Federal law requires federally licensed firearms dealers (but not private sellers) to initiate a background check on the purchaser prior to sale of a firearm. Federal law provides states with the option of serving as a state “point of contact” and conducting their own background checks using state, as well as federal, records and databases, or having the checks performed by the FBI using only the federal National Instant Criminal Background Check System (“NICS”) database. (Note that state files are not always included in the federal database.)
Texas is not a point of contact state for the NICS. Texas has no law requiring firearms dealers to initiate background checks prior to transferring a firearm. As a result, in Texas, firearms dealers must initiate the background check required by federal law by contacting the FBI directly.1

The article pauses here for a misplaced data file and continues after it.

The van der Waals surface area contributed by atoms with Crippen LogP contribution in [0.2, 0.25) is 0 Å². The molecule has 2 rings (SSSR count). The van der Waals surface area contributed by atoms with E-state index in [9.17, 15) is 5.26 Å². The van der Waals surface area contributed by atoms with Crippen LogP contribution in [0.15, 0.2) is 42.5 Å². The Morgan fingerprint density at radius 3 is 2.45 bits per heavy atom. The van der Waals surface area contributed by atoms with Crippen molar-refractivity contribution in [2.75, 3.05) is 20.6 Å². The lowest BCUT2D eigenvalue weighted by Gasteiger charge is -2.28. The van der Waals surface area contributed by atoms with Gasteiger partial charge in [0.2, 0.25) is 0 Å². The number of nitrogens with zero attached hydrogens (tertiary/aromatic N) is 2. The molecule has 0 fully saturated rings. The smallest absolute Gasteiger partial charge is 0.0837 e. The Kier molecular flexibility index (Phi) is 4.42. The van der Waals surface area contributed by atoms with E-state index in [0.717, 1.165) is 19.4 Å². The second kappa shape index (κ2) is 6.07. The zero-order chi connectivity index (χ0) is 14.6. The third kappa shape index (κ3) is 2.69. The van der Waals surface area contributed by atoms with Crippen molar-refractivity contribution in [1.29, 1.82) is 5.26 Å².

Federal law does not require dealers to conduct a background check if a firearm purchaser presents a state permit to purchase or possess firearms that meets certain conditions. As a result, handgun license holders in Texas are exempt from the federal background check requirement when purchasing a handgun.2 (Note, however, that people who have become prohibited from possessing firearms may continue to hold state firearms licenses if the state fails to remove these licenses in a timely fashion.)
Texas does not require private sellers (sellers who are not licensed dealers) to initiate a background check when transferring a firearm. See our Universal Background Checks policy summary for a comprehensive discussion of this issue.
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- Federal Bureau of Investigation, National Instant Criminal Background Check System Participation Map, at http://www.fbi.gov/about-us/cjis/nics/general-information/participation-map (last visited Oct. 22, 2020).[↩]
- Bureau of Alcohol, Tobacco, Firearms & Explosives, U.S. Department of Justice, Brady Law: Permanent Brady Permit Chart (Jun. 10, 2014), at: https://www.atf.gov/rules-and-regulations/permanent-brady-permit-chart.[↩]